Scooters Are Seasonal: Memphis Needs Year-Round Public Mass Transit 

Driving down North Watkins/Cleveland Street, I fumbled as the four-lane road turned into two to make way for the bike lanes. I've driven down this road many times since the lanes were repainted following all the redevelopment in and around the old Sears building, but, somehow, I still manage to forget that the right lane ends.

My friend Diana is riding along in the passenger seat. As we pass the fleet of bicycles and electric scooters parked around the Concourse, she says, "If people were just given free bikes, I think they would use them more." I look back at the scooters and imagine a world where everyone has a bicycle. Would we even have the fleets of e-scooters in our city?

When the scooter companies were setting up shop in Memphis, I remember one of the biggest selling points was that these scooters would be the solution to the first/last mile problem. The first/last mile refers to the "getting to the door" parts of a commute that a bus or car can't get you to. Scooters are for short-distance trips to fill these gaps.

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We now have at least four options to choose from: Bird, Spin, Bolt, and the recently released OjO seated-scooters that operate through Explore Bike Share. Lime pulled its scooters from the streets in October, and although they didn't provide concrete reasons for the move, they did mention that in the winter, the size of Lime's fleet can't compete.

The companies promoted that the scooters are here to help folks make their connections. When the Bolt Chariot scooters came in, they claimed that addressing transportation needs and gaps of "under-served neighborhoods where there isn't transportation or infrastructure to the interior" is part of the company's philosophy. Ideally, this would mean connecting people from where they are to public transit (i.e. the closest bus line, train, subway). This could work in cities with more robust and well-funded public transit, but in Memphis, where we have an under-funded bus system, it just doesn't cut it.

The city's now-permanent Shared Mobility Program, which kicked off in June after a pilot phase, is planning on expanding the fleet of micro-mobility vehicles in Memphis to 3,000. During the announcement of the program, a city spokesperson made the statement that "More options means more access." There definitely will be more companies to pick and choose from, but these options do not necessarily mean more access. It's actually about who has access to those options.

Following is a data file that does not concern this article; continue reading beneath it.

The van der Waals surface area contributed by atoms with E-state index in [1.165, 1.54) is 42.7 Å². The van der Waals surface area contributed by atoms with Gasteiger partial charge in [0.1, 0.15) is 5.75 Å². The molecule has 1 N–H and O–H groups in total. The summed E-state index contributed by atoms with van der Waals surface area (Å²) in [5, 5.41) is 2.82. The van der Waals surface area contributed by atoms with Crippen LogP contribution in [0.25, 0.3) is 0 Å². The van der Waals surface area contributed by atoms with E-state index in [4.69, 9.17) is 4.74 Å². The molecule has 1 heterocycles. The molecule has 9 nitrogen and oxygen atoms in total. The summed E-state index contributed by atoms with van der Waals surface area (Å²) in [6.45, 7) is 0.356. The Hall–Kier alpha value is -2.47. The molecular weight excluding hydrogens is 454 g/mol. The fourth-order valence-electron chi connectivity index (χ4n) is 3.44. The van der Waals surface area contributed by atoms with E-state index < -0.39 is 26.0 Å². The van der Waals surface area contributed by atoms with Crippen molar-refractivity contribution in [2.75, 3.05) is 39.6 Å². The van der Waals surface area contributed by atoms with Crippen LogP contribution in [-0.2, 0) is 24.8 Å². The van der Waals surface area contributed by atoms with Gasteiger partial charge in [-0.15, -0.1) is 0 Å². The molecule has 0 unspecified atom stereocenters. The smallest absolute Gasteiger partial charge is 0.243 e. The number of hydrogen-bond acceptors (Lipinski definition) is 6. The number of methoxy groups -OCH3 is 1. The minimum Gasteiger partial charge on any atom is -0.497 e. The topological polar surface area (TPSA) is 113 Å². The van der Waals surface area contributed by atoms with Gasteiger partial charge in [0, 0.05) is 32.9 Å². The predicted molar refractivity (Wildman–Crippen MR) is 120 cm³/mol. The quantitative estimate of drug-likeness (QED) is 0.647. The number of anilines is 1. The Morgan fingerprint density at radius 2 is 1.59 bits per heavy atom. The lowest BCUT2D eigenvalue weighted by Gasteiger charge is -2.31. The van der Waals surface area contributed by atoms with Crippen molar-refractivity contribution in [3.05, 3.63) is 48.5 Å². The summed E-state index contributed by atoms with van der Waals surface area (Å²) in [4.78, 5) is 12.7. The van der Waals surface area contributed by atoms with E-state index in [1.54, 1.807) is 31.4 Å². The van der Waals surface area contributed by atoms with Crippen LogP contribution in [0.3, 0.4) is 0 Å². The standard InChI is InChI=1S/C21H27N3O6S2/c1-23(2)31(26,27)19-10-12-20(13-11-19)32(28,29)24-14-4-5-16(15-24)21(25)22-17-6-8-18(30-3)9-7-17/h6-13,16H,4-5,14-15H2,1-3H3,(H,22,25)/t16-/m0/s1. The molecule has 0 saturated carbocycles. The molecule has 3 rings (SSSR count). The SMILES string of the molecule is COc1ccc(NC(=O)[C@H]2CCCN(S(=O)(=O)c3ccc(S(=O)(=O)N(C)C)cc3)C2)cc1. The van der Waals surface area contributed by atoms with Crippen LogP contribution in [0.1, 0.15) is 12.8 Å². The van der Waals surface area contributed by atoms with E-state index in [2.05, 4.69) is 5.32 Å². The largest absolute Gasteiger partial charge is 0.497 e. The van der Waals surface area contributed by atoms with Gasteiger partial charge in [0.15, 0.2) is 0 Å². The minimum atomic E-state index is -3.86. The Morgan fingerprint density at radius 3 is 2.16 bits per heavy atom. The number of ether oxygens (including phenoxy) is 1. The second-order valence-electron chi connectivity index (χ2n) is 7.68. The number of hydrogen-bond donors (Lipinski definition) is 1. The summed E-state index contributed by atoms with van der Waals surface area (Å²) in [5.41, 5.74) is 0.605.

When you look at a map of the city and see where these scooters are located, the "who" becomes clearer to define. So, I downloaded the Bird, Bolt, and Spin apps to look at their scooter distribution. I didn't go into Explore Bike Share because their scooters and bicycles have docking stations. I also found that the organization is more transparent about their ridership and data than the scooter companies.

A majority of the scooters are where you would expect: Downtown, Medical District, University District, and Midtown. Bolt and Spin have a handful of scooters in neighborhoods outside of this corridor but not in significant numbers compared to Downtown.

If you put the scooter locations over a map that shows the percent of workers by ZIP code who use public transportation to get to work, it aligns almost perfectly. The ZIP codes along the east to west corridor that runs in the middle of the city (the districts mentioned earlier) have significantly fewer people who are dependent on public transportation. North and south of this corridor have higher concentrations of people who depend on the buses to get to work. But you won't find many scooters in these areas.

Scooter companies will come and go, and it's pretty clear that they tend to stick to high-traffic tourist areas. I'm interested to see what data these companies will report back through the Shared Mobility Program. In the next year, we will hopefully have the numbers to see how many people are using the scooters and where, and we'll also know whether or not they are using them to connect to a bus line.

If micro-mobility companies are coming in, then public mass transit must be built up along with shared-mobility options. Independent of scooters and other micro-mobility connections, we must have reliable bus lines that can get Memphians to and from work, school, and hospitals. We need public transportation that is sustainable, reliable, and truly accessible to all Memphians.

Aylen Mercado is a brown, queer, Latinx chingona and Memphian exploring race and ethnicity in the changing U.S. South.

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